Every hour counts for stroke victims. The sooner these individuals get to hospital, the less brain damage they will suffer. The McGill University Health Centre (MUHC), Heart and Stroke Foundation and Urgences Santé have been working together to raise awareness about the symptoms of stroke and the importance of getting stroke victims to the hospital to receive treatment as fast as possible.
"By the time an individual arrives in hospital some permanent damage has already occurred," said Dr. Richard Riopelle, Chairman of Neurology and Neurosurgery at the MUHC. "We are now one year into this partnership program and the results have been immensely encouraging."
Strokes are caused by the interruption of blood flow to the brain. This can occur as the result of ruptured blood vessels or by a blood clot blocking the flow. Each year, approximately 50,000 Canadians have strokes and 18,000 die. Additionally, stroke is the leading cause of disability in adults over 40 years of age.
"The stroke programs at the MUHC use specialized 'clot-buster' medication which, if administered within three hours of the stroke, can restore blood flow to the affected parts of the brain," said Dr. Robert Côté, MUHC neurologist and Chairman of the Scientific Committee of the Quebec Heart and Stroke Foundation. "About 40 percent of patients recover and return to normal life," explained Dr. Côté. "Our aim is to increase this percentage and send more patients home healthy."
Panagiotis Constantinides is an example of how the stroke awareness program can be crucial to one's survival. Despite having suffered a stroke last year, Mr. Constantinides has since recovered and is in good health. By being able to identify the symptoms he was experiencing, one of Mr. Constantinides' relatives rushed him to the hospital, ultimately reducing the damage that had occurred during his stroke. "It happened so fast and I am grateful that my sister-in-law recognized these symptoms of stroke, because I was not aware of them," said Mr. Constantinides. "I can't imagine what kind of state I would be in if I had waited a few more hours before going to the hospital after I had collapsed." The MUHC has two designated stroke centres, the Montreal General Hospital (MGH) and the Montreal Neurological Hospital (MNH), where patients receive the best care by a multidisciplinary team of experts.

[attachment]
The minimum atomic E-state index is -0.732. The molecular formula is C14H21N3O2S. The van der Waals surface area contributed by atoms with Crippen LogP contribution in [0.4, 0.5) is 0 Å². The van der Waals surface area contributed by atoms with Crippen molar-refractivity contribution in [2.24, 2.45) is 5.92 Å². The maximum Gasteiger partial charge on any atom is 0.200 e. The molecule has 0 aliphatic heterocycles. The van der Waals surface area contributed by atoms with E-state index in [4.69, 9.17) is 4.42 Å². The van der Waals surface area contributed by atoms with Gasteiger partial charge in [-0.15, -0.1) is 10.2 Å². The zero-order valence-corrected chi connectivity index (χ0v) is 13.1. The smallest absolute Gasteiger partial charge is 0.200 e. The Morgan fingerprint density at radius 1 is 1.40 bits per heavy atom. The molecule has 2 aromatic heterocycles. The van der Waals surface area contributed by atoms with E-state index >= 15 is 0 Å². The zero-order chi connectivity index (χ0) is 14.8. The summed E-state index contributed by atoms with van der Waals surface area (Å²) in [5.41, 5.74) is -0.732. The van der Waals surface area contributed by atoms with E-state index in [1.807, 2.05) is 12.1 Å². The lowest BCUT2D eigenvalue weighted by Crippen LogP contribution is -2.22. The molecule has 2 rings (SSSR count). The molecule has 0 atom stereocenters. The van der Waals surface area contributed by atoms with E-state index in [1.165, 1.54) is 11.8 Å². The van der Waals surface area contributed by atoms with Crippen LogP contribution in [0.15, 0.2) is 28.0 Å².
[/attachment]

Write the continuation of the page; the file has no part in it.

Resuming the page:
The McGill University Health Centre (MUHC) is a comprehensive academic health institution with an international reputation for excellence in clinical programs, research and teaching. The MUHC is a merger of five teaching hospitals affiliated with the Faculty of Medicine at McGill University — the Montreal Children's, Montreal General, Royal Victoria, and Montreal Neurological Hospitals, as well as the Montreal Chest Institute. Building on the tradition of medical leadership of the founding hospitals, the goal of the MUHC is to provide patient care based on the most advanced knowledge in the health care field, and to contribute to the development of new knowledge.
The Montreal Neurological Institute is a McGill University research and teaching institute, dedicated to the study of the nervous system and neurological diseases. Founded in 1934 by the renowned Dr. Wilder Penfield, the MNI is one of the world's largest institutes of its kind. MNI researchers are world leaders in cellular and molecular neuroscience, brain imaging, cognitive neuroscience and the study and treatment of epilepsy, multiple sclerosis and neuromuscular disorders. The MNI, with its clinical partner, the Montreal Neurological Hospital (MNH), part of the McGill University Health Centre, continues to integrate research, patient care and training, and is recognized as one of the premier neuroscience centres in the world. Already well known for its McConnell Brain Imaging Centre, the MNI will expand its brain imaging research in the next several years through a $28-million award from the Canada Foundation for Innovation, made in partnership with the government of Quebec. There will also be further development of MNI initiatives in multiple sclerosis, optical imaging and nano-neuroscience.